Myth: Indigenous cultures were primitive at time of contact

February 26, 2020

A widely held belief about Indigenous Peoples is that they were primitive cultures living in primitive conditions at the time of the arrival of Christopher Columbus (1492). 

Dictionaries define “primitive” as being of an early age, crude, simple, little evolved, unsophisticated, or produced by a people or culture that is non-industrial, often non-literate, and tribal. These definitions of primitive suggest that Indigenous Peoples lived in undeveloped, simple, and unsophisticated societies at the time of Columbus’ arrival to the Americas. 

This portrayal of Indigenous Peoples as primitive was furthered with the language of the early versions of the Indian Act:


“The term “person” means an individual other than an Indian unless the context clearly requires another construction.” [1]

The belief did not end with the 1951 revisions of the Indian Act. As recently as 1991, Chief Justice Allan McEachern in his infamous judgement in Delgamuukw v. British Columbia in which he dismissed the role of oral history in establishing Indigenous title  (later overturned in 1997), opined: 

“Similarly, it would not be accurate to assume that even pre-contact existence in the territory was in the least bit idyllic.  The plaintiffs' ancestors had no written language, no horses or wheeled vehicles, slavery and starvation was not uncommon, wars with neighbouring peoples were common, and there is no doubt, to quote Hobbs, that aboriginal life in the territory was, at best, "nasty, brutish and short." [2] [emphasis added]

The “nasty, brutish and short” quote is from The Leviathan, written in 1651 by English political philosopher Thomas Hobbes, whose views included the necessity of government and society: 

"No arts; no letters; no society; and which is worst of all, continual fear, and danger of violent death: and the life of man, solitary, poor, nasty, brutish and short."

Maslow triangle (1)-2Chief Justice McEachern was apparently unaware that many Indigenous cultures were so sophisticated they were able to fulfil the first two tiers of American psychologist Abraham Maslow’s Hierarchy of Needs in just nine weeks. The first two tiers are physiological needs (air, water, food, shelter, sleep, clothing, reproduction) and safety needs (personal security, employment, resources, health, property). Having satisfied the first two tiers, some Indigenous cultures were able to devote the rest of their time to developing their protocols, traditions and art and some did winter activities such as potlatching, for months at a time during the winter. 

I was excited to recently learn that Mr. Maslow’s hierarchy of needs was greatly influenced by the six weeks he spent with the Blackfoot people in 1938: 

“Naamitapiikoan” was the name given to Maslow during his six-week stay at Siksika (Blackfoot Reserve) in the summer of 1938. This visit completely changed his perspective on human motivation, resulting within a decade in the development of his hierarchy of needs, his notion of self-actualization, and his theories of organizational synergy. His knowledge gathered from Siksika has shaped the disciplines of psychology, education, business, and management as we know them today.” [3]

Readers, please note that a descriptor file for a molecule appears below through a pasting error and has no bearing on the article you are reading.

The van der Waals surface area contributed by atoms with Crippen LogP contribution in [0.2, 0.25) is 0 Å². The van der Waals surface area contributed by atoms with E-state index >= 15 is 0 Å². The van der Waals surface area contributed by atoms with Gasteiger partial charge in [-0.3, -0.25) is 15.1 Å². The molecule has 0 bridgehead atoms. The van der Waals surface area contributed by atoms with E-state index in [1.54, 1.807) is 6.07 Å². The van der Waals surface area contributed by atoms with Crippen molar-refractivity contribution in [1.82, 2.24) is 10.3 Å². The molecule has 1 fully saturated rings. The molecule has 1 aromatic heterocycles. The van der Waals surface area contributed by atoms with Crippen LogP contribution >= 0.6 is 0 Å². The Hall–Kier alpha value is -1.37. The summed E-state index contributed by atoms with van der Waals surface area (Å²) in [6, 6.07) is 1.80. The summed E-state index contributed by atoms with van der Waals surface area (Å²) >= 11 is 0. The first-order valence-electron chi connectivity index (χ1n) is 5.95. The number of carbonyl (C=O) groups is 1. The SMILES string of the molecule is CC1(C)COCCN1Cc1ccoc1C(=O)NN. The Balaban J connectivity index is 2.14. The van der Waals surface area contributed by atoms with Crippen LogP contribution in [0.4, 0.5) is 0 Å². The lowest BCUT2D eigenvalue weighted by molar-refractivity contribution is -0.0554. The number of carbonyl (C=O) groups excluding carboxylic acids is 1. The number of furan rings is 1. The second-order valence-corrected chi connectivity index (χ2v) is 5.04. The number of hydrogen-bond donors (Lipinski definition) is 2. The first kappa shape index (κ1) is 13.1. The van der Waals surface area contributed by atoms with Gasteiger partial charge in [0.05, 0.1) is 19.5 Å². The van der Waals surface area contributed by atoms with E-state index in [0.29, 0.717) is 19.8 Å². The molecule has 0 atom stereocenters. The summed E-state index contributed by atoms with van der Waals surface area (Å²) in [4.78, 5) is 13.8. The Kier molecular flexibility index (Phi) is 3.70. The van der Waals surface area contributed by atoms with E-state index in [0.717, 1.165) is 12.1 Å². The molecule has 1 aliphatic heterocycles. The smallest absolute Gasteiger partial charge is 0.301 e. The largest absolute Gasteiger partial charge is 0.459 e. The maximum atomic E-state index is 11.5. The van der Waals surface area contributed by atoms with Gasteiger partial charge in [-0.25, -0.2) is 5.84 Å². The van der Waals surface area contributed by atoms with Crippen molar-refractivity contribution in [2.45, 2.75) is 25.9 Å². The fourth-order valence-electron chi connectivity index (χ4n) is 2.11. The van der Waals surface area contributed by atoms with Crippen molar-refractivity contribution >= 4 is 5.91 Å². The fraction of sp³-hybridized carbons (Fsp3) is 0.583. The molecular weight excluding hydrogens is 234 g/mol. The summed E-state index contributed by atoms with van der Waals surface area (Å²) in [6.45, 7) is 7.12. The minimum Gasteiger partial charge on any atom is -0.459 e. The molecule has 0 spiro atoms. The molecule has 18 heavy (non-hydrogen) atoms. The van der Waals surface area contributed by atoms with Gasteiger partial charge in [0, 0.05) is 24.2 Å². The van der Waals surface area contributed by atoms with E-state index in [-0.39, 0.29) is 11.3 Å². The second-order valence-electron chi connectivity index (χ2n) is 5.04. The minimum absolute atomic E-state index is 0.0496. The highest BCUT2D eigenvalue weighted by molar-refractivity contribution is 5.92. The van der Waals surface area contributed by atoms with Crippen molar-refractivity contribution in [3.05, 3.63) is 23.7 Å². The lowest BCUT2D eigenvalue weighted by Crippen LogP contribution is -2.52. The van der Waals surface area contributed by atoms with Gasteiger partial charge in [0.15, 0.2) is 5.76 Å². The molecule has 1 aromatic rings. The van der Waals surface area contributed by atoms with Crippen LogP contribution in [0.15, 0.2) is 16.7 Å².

Let’s take a closer look at “no written language . . . or wheeled vehicles” in the above quote. As I wrote in Working Effectively with Indigenous Peoples®:

More specifically, it has been suggested that cultures without wheels or written languages, were often considered primitive. This is another example of an ethnocentric view of what constitutes a primitive culture. In what has become Canada, the utility of a wheel was significantly limited by topography. In some parts of Canada, it would have been almost impossible to roll one wheel by itself, let alone two side by side on an axle. Indigenous Peoples had other methods of travel that better suited the topography, such as birch bark or cedar dugout canoes or kayaks……..efficient methods of travel that were quickly adopted by European settlers.” [4] 

I hope this article provides some “food for thought” should you be involved in a conversation about “primitive” cultures in Canada. If you would like to download the article, click this button:

Article pdf

[1] An Act to Amend and Consolidate the Laws Respecting Indians (Indian Act), 1876, Terms 3.12
[2] Delgamuukw v. British Columbia, 1991 CanLII 2372 (BC SC) PART  2. THE CLAIM AND THE TERRITORY: AN OUTLINE
[3] Blackfoot worldview and influence on Abraham Maslow Ryan Heavy Head and Narcisse Blood
[4] Bob Joseph & Cynthia F. Joseph, Working Effectively with Indigenous Peoples®, 4th edition, Indigenous Relations Press, 2017 p 4-5

Here's a free eBook with the realities of some other commonly held myths about Indigenous Peoples. 

Dispelling Common Myths about Indigenous Peoples

 

Topics: Indigenous Awareness

New call-to-action

About this Blog

Let this blog be your guide to Working Effectively with Indigenous Peoples®. We have hundreds of articles loaded with tips, suggestions, videos, and free eBooks for you. Happy reading!

Subscribe to our monthly Bulletin

Recent Posts

Indigenous Corporate Training Inc., provides information on this blog for free as a resource for those seeking information about Indigenous Peoples in Canada. Readers looking for more detailed information, or who have questions, can sign up for our fee-for-service training. Also, ICT encourages everyone who reads this information to use their best judgment given their own circumstances, vulnerabilities, and needs, and to contact a consulting or legal professional if you have more specific questions. Join the conversation over on our Linkedin page.